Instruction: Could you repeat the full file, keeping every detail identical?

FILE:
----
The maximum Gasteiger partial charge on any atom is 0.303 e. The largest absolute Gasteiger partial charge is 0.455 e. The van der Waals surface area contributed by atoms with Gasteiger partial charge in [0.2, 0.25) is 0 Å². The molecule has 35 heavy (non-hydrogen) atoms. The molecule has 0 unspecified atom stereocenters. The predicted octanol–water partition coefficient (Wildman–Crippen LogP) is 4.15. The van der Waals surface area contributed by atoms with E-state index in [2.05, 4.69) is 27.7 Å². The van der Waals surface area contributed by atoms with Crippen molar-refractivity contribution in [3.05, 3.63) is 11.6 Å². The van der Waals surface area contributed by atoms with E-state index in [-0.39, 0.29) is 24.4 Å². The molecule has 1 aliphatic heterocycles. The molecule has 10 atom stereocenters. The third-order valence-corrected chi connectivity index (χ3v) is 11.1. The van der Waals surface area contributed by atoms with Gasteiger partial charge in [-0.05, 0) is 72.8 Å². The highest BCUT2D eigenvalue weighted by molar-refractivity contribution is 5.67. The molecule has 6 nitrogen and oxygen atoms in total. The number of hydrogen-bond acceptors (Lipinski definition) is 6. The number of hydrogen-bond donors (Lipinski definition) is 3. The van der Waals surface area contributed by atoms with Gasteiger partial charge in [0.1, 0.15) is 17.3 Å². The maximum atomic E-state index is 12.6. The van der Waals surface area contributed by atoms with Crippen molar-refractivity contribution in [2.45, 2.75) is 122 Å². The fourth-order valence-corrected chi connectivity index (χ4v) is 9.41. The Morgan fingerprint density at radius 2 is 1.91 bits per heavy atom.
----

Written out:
The maximum Gasteiger partial charge on any atom is 0.303 e. The largest absolute Gasteiger partial charge is 0.455 e. The van der Waals surface area contributed by atoms with Gasteiger partial charge in [0.2, 0.25) is 0 Å². The molecule has 35 heavy (non-hydrogen) atoms. The molecule has 0 unspecified atom stereocenters. The predicted octanol–water partition coefficient (Wildman–Crippen LogP) is 4.15. The van der Waals surface area contributed by atoms with E-state index in [2.05, 4.69) is 27.7 Å². The van der Waals surface area contributed by atoms with Crippen molar-refractivity contribution in [3.05, 3.63) is 11.6 Å². The van der Waals surface area contributed by atoms with E-state index in [-0.39, 0.29) is 24.4 Å². The molecule has 1 aliphatic heterocycles. The molecule has 10 atom stereocenters. The third-order valence-corrected chi connectivity index (χ3v) is 11.1. The van der Waals surface area contributed by atoms with Gasteiger partial charge in [-0.05, 0) is 72.8 Å². The highest BCUT2D eigenvalue weighted by molar-refractivity contribution is 5.67. The molecule has 6 nitrogen and oxygen atoms in total. The number of hydrogen-bond acceptors (Lipinski definition) is 6. The number of hydrogen-bond donors (Lipinski definition) is 3. The van der Waals surface area contributed by atoms with Gasteiger partial charge in [0.1, 0.15) is 17.3 Å². The maximum atomic E-state index is 12.6. The van der Waals surface area contributed by atoms with Crippen molar-refractivity contribution in [2.45, 2.75) is 122 Å². The fourth-order valence-corrected chi connectivity index (χ4v) is 9.41. The Morgan fingerprint density at radius 2 is 1.91 bits per heavy atom.